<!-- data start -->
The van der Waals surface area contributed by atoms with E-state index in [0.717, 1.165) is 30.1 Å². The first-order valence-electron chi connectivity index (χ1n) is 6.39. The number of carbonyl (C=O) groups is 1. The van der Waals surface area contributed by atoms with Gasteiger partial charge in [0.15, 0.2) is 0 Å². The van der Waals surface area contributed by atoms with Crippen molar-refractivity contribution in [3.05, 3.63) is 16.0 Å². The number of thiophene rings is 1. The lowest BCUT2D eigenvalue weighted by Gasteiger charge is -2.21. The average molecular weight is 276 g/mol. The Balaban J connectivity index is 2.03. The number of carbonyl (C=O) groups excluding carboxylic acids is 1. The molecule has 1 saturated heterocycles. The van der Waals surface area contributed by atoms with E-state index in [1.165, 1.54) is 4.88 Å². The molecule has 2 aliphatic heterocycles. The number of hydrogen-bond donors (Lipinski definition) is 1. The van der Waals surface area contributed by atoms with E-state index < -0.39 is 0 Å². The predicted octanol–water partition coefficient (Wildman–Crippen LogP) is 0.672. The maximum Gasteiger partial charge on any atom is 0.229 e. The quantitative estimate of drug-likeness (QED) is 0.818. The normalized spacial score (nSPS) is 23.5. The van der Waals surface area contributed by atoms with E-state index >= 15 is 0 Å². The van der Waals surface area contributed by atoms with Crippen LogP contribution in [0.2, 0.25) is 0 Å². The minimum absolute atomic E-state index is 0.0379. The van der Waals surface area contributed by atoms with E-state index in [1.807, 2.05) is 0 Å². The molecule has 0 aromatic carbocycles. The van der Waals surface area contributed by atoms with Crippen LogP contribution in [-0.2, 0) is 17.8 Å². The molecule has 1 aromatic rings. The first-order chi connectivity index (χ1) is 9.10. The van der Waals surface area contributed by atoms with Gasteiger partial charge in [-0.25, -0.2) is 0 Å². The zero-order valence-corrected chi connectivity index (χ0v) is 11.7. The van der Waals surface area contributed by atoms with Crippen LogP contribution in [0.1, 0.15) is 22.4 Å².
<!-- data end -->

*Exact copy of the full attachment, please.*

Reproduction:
The van der Waals surface area contributed by atoms with E-state index in [0.717, 1.165) is 30.1 Å². The first-order valence-electron chi connectivity index (χ1n) is 6.39. The number of carbonyl (C=O) groups is 1. The van der Waals surface area contributed by atoms with Gasteiger partial charge in [0.15, 0.2) is 0 Å². The van der Waals surface area contributed by atoms with Crippen molar-refractivity contribution in [3.05, 3.63) is 16.0 Å². The number of thiophene rings is 1. The lowest BCUT2D eigenvalue weighted by Gasteiger charge is -2.21. The average molecular weight is 276 g/mol. The Balaban J connectivity index is 2.03. The number of carbonyl (C=O) groups excluding carboxylic acids is 1. The molecule has 1 saturated heterocycles. The van der Waals surface area contributed by atoms with E-state index in [1.165, 1.54) is 4.88 Å². The molecule has 2 aliphatic heterocycles. The number of hydrogen-bond donors (Lipinski definition) is 1. The van der Waals surface area contributed by atoms with E-state index < -0.39 is 0 Å². The predicted octanol–water partition coefficient (Wildman–Crippen LogP) is 0.672. The maximum Gasteiger partial charge on any atom is 0.229 e. The quantitative estimate of drug-likeness (QED) is 0.818. The normalized spacial score (nSPS) is 23.5. The van der Waals surface area contributed by atoms with E-state index >= 15 is 0 Å². The van der Waals surface area contributed by atoms with Crippen LogP contribution in [0.2, 0.25) is 0 Å². The minimum absolute atomic E-state index is 0.0379. The van der Waals surface area contributed by atoms with E-state index in [1.807, 2.05) is 0 Å². The molecule has 0 aromatic carbocycles. The van der Waals surface area contributed by atoms with Crippen LogP contribution in [-0.2, 0) is 17.8 Å². The molecule has 1 aromatic rings. The first-order chi connectivity index (χ1) is 9.10. The van der Waals surface area contributed by atoms with Gasteiger partial charge in [-0.25, -0.2) is 0 Å². The zero-order valence-corrected chi connectivity index (χ0v) is 11.7. The van der Waals surface area contributed by atoms with Crippen LogP contribution in [0.1, 0.15) is 22.4 Å².